Elevated circulating adenosine level potentiates antigen-induced immediate bronchospasm and bronchoconstrictor mediator release in sensitized guinea pigs

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Abstract

Background:

Adenosine causes bronchoconstriction in asthmatic patients, and it is also accepted that adenosine influences histamine release from activated human mast cells and basophils in vitro.

Objective:

In this study we tested the hypothesis that adenosine potentiates both the airway narrowing and the release of bronchoconstrictor mediators induced by ovalbumin challenge in sensitized guinea pigs.

Methods:

After ovalbumin sensitization, 4 groups were studied: control group, adenosine group (ADO), ovalbumin group (OA), and adenosine plus ovalbumin group (ADO + OA). Changes in airway resistance were assessed from continuously recorded pulmonary insufflation pressure (PIP). The concentration of histamine, PGD2, and thromboxane B2 were determined from bronchoalveolar lavage fluids.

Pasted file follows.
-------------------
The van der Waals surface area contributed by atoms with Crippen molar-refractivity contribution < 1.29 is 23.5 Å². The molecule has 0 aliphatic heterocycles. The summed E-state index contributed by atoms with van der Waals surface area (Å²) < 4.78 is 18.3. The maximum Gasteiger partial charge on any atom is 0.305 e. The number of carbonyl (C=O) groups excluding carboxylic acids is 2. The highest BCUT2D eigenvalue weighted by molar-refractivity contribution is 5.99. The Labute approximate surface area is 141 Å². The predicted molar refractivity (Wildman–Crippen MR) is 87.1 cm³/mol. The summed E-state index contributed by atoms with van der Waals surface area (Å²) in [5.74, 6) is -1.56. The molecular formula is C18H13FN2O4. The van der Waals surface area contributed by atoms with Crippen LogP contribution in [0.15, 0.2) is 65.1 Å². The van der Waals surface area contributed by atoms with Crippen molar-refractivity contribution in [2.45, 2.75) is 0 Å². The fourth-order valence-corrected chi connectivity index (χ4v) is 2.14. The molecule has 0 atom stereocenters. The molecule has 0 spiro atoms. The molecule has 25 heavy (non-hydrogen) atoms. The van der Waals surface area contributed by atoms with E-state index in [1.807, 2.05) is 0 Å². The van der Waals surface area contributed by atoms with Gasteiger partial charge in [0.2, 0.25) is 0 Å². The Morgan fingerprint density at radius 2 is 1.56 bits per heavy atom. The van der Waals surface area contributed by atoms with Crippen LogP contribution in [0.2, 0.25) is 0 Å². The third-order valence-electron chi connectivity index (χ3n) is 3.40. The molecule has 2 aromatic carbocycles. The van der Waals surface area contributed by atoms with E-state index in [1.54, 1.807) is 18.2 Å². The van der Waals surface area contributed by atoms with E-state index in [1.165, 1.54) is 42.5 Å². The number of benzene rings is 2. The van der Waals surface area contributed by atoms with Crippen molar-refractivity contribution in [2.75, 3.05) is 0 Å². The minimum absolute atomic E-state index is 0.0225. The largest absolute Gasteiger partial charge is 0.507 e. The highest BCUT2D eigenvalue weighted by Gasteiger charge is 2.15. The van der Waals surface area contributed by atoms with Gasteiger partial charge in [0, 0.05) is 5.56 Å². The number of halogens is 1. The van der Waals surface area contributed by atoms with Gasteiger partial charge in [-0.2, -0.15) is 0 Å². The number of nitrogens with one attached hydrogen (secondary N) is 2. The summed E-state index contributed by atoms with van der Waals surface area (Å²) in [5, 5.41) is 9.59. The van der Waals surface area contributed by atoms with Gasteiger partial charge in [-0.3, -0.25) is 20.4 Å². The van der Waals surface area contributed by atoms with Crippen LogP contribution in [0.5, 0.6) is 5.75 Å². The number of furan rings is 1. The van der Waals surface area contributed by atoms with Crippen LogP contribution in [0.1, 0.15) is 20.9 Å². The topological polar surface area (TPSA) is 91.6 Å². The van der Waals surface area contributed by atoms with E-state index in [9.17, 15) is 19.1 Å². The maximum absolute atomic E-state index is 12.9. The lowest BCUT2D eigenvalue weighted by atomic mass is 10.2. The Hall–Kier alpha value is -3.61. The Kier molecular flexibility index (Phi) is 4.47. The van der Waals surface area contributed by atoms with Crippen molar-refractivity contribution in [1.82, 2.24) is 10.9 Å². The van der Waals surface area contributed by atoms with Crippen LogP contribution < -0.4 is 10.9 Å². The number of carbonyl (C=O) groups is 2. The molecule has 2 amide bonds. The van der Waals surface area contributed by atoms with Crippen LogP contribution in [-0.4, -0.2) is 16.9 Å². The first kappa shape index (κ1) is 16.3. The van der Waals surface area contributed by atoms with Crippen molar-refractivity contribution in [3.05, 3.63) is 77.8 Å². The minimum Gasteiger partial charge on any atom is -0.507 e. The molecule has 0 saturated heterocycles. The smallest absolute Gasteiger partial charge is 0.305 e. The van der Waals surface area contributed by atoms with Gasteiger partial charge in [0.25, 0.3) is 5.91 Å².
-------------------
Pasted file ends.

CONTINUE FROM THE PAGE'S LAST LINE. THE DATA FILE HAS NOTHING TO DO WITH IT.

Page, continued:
Results:

Adenosine alone (6 mg/kg intravenously) did not influence baseline values of PIP and the mediator concentrations; however, ovalbumin (10 mg/kg intravenously) increased both the PIP and the levels of the measured mediators compared with the control and ADO groups. When ovalbumin challenge was preceded by adenosine administration, both PIP and mediator levels were significantly enhanced compared with values obtained after simple ovalbumin provocation (ADO + OA vs OA: P < .05).

Conclusion:

These results suggest that adenosine potentiates the airway narrowing induced by ovalbumin challenge and that this effect may develop through facilitation of the release of bronchoconstrictor mediators during the immediate airway response.

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